I keep posting articles about the recreational and abusive use of pharmaceutical drugs because I believe that it’s an issue that is neither well explored in the media nor adequately acknowledged in the way our legal system around drugs is structured. At the same time, though, I’m wary about the tendency for the media to create a “drug scare” hype around such drug use in much the same way we’ve seen in the past around methamphetamine and crack cocaine.
Today, a TV station from my childhood home of San Diego has a story that takes the pharmaceutical use issue and treats it with a fact-free style that would make Crappy Hackingtonproud, slinging undocumented assertions around as if they were flapjacks at Denny’s:
Oxycontin The Drug Of Choice For Young, White Males
More and more teenagers are turning to their parents’ medicine cabinet to get high. Their prescription drug of choice: a pain reliever called oxycontin. It’s a disturbing trend of teenage boys getting hooked on a drug as powerful as morphine.
Joe fits the demographic of an increasing number of oxycontin addicts: young white males. Alvarado Parkway Institute psychologist Sean O’Hara says he sees six to seven teenagers a week who abuse oxycontin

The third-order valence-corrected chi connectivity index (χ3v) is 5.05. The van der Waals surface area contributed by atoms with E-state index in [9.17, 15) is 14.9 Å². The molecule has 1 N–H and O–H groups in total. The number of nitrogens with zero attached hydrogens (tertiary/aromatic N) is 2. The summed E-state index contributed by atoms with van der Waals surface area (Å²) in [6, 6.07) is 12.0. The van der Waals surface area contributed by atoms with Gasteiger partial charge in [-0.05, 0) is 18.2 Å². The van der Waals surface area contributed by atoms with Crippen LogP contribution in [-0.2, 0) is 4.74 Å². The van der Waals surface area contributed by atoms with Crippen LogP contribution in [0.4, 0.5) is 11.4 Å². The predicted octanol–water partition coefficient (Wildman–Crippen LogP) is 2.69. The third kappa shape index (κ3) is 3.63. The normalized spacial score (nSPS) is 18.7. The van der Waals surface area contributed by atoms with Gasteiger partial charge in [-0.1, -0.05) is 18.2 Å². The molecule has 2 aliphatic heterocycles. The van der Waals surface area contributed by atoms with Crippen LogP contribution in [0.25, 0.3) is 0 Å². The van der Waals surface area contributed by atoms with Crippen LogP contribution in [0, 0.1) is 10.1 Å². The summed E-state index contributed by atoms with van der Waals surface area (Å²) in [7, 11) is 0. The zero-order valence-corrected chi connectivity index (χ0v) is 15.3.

“Kids are getting it by forging their own prescriptions. Kids are getting it by buying it on the internet. Kids are getting it by going down to Mexico,” he said.
This reporter dips into the classic Crappy Hackington lexicon to document a trend, relying on meaningless terms like “more and more,” and “an increasing number,” in spite of the fact that there are actually several studies out there, with good data, directly on point. One could look at the annual Monitoring the Future study of youth drug use, for example, which stated in its 2007 report (on p. 28 of the “Key Findings” document) that
OxyContin use increased for all grades over the interval 2002 (when it was first measured) through 2007, though the trend lines have been irregular. Annual prevalence in 2007 was 1.8%, 3.9%, and 5.2% in grades 8, 10, and 12, respectively. Use of Vicodin, on the other hand, has remained fairly constant since 2002, though at considerably higher levels than OxyContin. In 2007 annual prevalence rates were 2.7%, 7.2%, and 9.6% in grades 8, 10, and 12.
One could also look at the which reported last year that “nonmedical use of prescription drugs among young adults increased from 5.4 percent in 2002 to 6.4 percent in 2006, due largely to an increase in the nonmedical use of pain relievers.”
So there is a story here, but the reporter just didn’t make any effort to figure out what it is. She doesn’t really even attempt to back up the assertion that OxyContin use is somehow unusually high among white teenage boys compared to other groups, deciding instead to rely on the claim by one psychologist that he sees a couple kids a week. Needless to say, that psychologist’s claim, presented with no comparison to anything else and no attempt to determine whether these numbers have gone up or down, shows absolutely nothing. And yet, the “young, white male” idea is actually the hook of this story on a “disturbing trend.